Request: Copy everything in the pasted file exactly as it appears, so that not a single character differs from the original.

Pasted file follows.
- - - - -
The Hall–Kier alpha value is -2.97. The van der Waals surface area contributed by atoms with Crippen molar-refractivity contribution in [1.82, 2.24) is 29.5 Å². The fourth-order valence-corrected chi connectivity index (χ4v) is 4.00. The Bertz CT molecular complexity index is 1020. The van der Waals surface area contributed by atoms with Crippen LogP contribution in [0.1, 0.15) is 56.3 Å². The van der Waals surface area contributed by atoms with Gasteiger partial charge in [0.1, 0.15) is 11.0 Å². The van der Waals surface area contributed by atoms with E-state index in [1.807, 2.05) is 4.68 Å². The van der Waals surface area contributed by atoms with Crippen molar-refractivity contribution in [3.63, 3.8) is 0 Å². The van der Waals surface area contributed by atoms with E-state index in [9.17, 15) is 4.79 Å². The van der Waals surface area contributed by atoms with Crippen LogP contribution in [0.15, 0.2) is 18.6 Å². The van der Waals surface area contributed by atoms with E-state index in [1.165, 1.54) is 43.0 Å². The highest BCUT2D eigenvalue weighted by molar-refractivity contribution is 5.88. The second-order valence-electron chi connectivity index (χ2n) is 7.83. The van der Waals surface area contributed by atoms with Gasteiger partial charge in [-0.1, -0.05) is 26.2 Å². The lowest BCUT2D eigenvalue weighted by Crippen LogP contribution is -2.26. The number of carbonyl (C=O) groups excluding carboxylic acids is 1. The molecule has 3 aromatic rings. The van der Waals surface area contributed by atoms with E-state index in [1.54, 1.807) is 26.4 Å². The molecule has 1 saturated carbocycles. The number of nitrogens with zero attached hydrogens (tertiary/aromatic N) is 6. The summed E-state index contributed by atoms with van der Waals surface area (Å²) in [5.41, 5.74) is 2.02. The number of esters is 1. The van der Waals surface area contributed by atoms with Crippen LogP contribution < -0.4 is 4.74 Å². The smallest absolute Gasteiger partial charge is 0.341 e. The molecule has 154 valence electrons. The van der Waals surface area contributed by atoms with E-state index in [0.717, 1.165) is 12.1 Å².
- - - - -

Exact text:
The Hall–Kier alpha value is -2.97. The van der Waals surface area contributed by atoms with Crippen molar-refractivity contribution in [1.82, 2.24) is 29.5 Å². The fourth-order valence-corrected chi connectivity index (χ4v) is 4.00. The Bertz CT molecular complexity index is 1020. The van der Waals surface area contributed by atoms with Crippen LogP contribution in [0.1, 0.15) is 56.3 Å². The van der Waals surface area contributed by atoms with Gasteiger partial charge in [0.1, 0.15) is 11.0 Å². The van der Waals surface area contributed by atoms with E-state index in [1.807, 2.05) is 4.68 Å². The van der Waals surface area contributed by atoms with Crippen molar-refractivity contribution in [3.63, 3.8) is 0 Å². The van der Waals surface area contributed by atoms with E-state index in [9.17, 15) is 4.79 Å². The van der Waals surface area contributed by atoms with Crippen LogP contribution in [0.15, 0.2) is 18.6 Å². The van der Waals surface area contributed by atoms with E-state index in [1.165, 1.54) is 43.0 Å². The highest BCUT2D eigenvalue weighted by molar-refractivity contribution is 5.88. The second-order valence-electron chi connectivity index (χ2n) is 7.83. The van der Waals surface area contributed by atoms with Gasteiger partial charge in [-0.1, -0.05) is 26.2 Å². The lowest BCUT2D eigenvalue weighted by Crippen LogP contribution is -2.26. The number of carbonyl (C=O) groups excluding carboxylic acids is 1. The molecule has 3 aromatic rings. The van der Waals surface area contributed by atoms with E-state index in [1.54, 1.807) is 26.4 Å². The molecule has 1 saturated carbocycles. The number of nitrogens with zero attached hydrogens (tertiary/aromatic N) is 6. The summed E-state index contributed by atoms with van der Waals surface area (Å²) in [5.41, 5.74) is 2.02. The number of esters is 1. The van der Waals surface area contributed by atoms with Crippen LogP contribution < -0.4 is 4.74 Å². The smallest absolute Gasteiger partial charge is 0.341 e. The molecule has 154 valence electrons. The van der Waals surface area contributed by atoms with E-state index in [0.717, 1.165) is 12.1 Å².